As promised in my netbooting post, here’s an annotated walkthrough of the Linux kernel tuning parameters that we use fairly constantly at Last.fm.
Many of these parameters are documented in the files under Documentation/ in a Linux source tree, however it’s generally a pain to find parameters in that mess, so I will distill some of that here. I’ll update this as I learn more.
These are the most important settings, especially if you’re using Gigabit networking (which everyone should be!). Although these are fairly aggressive, there shouldn’t be any penalty to applying them to every server (we tend to). They are all sysctl settings.
net.core.rmem_max = 16777216 net.core.wmem_max = 16777216
The hard limits for the maximum amount of socket buffer space, in bytes. Of course 16MB per socket sounds like a lot, but most sockets won’t use anywhere near this much, and it’s nice to be able to expand if necessary.
net.ipv4.tcp_rmem = 4096 87380 16777216 net.ipv4.tcp_wmem = 4096 65536 16777216
These are the corresponding settings for the IP protocol, in the format
(min, default, max)
bytes. The max value can’t be larger than the equivalent
tcp_mem for two reasons: Firstly, unlike
in pages, not bytes, so it’s likely to confuse the hell out of you. Secondly, it’s already auto-tuned very
well by Linux based on the amount of RAM.
net.ipv4.tcp_max_syn_backlog = 4096
Increase the number of outstanding syn requests allowed.
Note: some people (including myself) have used
tcp_syncookies to handle the problem of too many legitimate
outstanding SYNs. I quote the Linux documentation:
Note, that syncookies is fallback facility. It MUST NOT be used to help highly loaded servers to stand against legal connection rate. If you see synflood warnings in your logs, but investigation shows that they occur because of overload with legal connections, you should tune another parameters until this warning disappear.
net.core.netdev_max_backlog = 2500
Standard network driver tuning improves speed for gigabit ethernet connections.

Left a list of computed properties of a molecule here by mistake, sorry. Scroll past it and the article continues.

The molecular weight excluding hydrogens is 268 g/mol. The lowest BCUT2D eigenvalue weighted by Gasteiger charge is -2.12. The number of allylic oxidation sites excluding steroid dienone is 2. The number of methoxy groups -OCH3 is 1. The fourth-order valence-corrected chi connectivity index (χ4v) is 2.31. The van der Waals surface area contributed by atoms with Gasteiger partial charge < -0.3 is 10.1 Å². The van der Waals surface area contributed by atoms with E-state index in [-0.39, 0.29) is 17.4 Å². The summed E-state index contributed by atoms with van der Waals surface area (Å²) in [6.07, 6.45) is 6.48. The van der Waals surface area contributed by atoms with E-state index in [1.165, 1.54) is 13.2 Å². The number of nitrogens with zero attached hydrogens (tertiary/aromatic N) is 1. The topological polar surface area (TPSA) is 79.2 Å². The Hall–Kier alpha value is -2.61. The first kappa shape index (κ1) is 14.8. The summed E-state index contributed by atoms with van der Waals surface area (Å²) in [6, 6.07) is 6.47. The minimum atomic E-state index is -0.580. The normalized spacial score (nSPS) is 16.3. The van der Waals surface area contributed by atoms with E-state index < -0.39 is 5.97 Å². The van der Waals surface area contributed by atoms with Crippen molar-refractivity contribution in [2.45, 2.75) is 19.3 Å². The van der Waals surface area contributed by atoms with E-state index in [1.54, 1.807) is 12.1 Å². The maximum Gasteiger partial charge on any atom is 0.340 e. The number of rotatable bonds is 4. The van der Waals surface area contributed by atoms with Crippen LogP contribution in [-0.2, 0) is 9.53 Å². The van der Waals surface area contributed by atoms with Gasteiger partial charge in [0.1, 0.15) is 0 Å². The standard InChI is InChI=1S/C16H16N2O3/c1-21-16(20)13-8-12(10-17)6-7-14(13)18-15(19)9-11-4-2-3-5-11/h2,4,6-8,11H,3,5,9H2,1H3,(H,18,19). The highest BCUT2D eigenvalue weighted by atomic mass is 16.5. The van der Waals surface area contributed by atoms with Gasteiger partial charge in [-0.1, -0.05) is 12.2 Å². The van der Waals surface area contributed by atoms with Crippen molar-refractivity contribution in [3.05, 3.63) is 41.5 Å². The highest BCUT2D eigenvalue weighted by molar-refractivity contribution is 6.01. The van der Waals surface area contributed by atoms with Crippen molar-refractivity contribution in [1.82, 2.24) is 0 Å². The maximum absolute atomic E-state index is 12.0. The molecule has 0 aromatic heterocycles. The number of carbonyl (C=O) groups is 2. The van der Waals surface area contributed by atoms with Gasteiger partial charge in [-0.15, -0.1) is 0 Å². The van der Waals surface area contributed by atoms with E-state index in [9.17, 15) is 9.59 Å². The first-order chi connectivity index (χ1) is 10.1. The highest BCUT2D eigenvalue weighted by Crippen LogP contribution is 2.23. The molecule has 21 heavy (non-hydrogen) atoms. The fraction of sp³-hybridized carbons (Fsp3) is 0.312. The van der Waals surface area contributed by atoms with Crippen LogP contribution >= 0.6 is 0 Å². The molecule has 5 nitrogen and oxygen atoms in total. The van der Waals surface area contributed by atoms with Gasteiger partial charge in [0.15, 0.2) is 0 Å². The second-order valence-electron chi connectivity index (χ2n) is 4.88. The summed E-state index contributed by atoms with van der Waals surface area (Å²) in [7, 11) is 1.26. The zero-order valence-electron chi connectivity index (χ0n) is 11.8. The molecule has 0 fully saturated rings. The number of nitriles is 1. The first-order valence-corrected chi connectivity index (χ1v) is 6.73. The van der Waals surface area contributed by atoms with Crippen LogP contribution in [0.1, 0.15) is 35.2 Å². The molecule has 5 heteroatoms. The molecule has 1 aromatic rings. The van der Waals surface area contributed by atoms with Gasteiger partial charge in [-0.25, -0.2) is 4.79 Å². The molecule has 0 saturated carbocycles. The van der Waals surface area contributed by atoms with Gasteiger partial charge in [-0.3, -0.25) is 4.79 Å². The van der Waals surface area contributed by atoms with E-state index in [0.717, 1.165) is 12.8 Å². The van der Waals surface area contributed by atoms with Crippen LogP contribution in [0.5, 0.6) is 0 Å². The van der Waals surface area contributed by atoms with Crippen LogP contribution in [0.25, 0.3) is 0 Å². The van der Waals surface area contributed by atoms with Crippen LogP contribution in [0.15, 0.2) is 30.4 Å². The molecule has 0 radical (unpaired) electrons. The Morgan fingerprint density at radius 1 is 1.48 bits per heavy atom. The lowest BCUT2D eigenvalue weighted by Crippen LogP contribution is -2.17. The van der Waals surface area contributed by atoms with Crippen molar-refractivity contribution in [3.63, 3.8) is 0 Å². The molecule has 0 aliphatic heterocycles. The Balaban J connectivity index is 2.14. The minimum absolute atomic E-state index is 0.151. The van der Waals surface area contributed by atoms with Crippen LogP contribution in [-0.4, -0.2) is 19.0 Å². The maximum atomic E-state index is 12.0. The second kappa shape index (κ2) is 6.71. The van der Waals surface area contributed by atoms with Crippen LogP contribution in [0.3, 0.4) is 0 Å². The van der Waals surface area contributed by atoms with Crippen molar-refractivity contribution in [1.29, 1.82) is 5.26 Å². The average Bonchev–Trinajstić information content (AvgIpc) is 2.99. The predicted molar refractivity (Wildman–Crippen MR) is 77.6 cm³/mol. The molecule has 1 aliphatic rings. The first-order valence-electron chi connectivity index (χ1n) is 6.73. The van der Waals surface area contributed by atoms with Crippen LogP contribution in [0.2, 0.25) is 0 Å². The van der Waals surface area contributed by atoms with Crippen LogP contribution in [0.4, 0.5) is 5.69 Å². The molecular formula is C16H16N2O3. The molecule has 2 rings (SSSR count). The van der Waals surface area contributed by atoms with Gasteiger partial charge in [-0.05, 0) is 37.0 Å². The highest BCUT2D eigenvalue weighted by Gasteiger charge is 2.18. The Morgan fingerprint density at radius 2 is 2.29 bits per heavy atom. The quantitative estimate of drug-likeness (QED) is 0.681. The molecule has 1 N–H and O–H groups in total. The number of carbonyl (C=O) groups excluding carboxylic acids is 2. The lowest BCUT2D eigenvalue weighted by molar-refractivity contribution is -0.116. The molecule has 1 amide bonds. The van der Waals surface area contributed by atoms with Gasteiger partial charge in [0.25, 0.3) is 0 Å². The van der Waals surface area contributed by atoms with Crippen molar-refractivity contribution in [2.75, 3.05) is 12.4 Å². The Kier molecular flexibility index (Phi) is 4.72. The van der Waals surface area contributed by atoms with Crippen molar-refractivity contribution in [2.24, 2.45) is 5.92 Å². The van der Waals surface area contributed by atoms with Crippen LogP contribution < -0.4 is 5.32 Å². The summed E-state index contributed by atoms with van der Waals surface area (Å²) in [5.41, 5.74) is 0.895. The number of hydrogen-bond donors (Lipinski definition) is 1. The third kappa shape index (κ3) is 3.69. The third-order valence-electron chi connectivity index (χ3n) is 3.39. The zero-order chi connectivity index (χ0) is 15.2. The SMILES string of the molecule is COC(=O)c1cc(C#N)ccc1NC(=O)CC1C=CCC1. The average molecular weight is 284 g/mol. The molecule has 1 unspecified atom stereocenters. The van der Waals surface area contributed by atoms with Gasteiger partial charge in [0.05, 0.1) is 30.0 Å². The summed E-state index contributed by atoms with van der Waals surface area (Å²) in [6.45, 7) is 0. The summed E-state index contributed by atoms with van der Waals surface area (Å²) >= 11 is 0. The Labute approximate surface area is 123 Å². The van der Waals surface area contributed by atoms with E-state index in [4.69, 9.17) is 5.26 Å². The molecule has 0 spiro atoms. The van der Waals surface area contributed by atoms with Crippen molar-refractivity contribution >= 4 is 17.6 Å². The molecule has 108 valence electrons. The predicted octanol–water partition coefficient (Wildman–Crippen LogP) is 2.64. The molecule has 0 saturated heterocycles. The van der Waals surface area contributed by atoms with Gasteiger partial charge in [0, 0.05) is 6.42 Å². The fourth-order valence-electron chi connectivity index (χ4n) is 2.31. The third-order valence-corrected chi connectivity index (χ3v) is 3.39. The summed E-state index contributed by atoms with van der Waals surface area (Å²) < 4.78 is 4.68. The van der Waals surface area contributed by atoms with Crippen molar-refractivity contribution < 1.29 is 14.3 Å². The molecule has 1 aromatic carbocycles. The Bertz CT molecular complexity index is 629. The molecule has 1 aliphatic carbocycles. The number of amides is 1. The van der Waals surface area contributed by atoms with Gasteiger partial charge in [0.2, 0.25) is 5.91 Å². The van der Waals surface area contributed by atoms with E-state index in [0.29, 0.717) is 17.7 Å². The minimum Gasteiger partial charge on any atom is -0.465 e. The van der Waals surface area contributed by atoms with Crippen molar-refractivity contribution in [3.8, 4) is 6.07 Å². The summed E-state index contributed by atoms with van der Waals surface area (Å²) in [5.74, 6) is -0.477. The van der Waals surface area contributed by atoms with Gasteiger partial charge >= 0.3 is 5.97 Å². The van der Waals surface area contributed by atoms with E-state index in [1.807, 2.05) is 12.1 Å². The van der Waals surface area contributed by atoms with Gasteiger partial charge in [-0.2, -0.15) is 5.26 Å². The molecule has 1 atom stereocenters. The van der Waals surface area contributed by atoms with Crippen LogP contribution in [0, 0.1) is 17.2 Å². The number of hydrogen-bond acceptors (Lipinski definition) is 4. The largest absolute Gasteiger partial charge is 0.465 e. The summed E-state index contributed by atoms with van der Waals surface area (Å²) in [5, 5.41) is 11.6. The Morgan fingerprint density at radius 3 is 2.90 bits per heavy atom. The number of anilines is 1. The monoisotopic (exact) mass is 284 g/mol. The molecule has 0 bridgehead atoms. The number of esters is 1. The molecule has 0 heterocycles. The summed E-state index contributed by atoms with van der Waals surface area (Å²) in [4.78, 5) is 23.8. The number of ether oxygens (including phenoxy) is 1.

vm.min_free_kbytes = 65536
This tells the kernel to try and keep 64MB of RAM free at all times. It’s useful in two main cases:
- Swap-less machines, where you don’t want incoming network traffic to overwhelm the kernel and force an OOM before it has time to flush any buffers.
- x86 machines, for the same reason: the x86 architecture only allows DMA transfers below approximately 900MB of RAM. So you can end up with the bizarre situation of an OOM error with tons of RAM free.
vm.swappiness = 0
It’s said that altering swappiness can help you when you’re running under high memory pressure with software that tries to do its own memory management (i.e. MySQL). We’ve had limited success with this and I’d much prefer to use software which doesn’t pretend to know more about your hardware than the OS (i.e. PostgreSQL). Not that I’m bitter.
overcommit_memory sysctl isn’t something you’ll usually have to change if your software isn’t insane, but our netboot setup uses it so I thought I’d mention it. From the documentation:
- 0 - Heuristic overcommit handling. Obvious overcommits of address space are refused. Used for a typical system. It ensures a seriously wild allocation fails while allowing overcommit to reduce swap usage. root is allowed to allocate slighly more memory in this mode. This is the default.
- 1 - Always overcommit. Appropriate for some scientific applications.
- 2 - Don’t overcommit. The total address space commit for the system is not permitted to exceed swap + a configurable percentage (default is 50) of physical RAM. Depending on the percentage you use, in most situations this means a process will not be killed while accessing pages but will receive errors on memory allocation as appropriate.
For more info on this, see the overcommit accounting documentation.
Really the only thing to note here is to set
elevator=deadline in your kernel command line if you’re using RAID. This changes the IO scheduler to
deadline, which has empirically been found to be best for almost all server workloads.
You can probably get a percent or two more out by tuning other settings, but we’ve found it’s not worth it.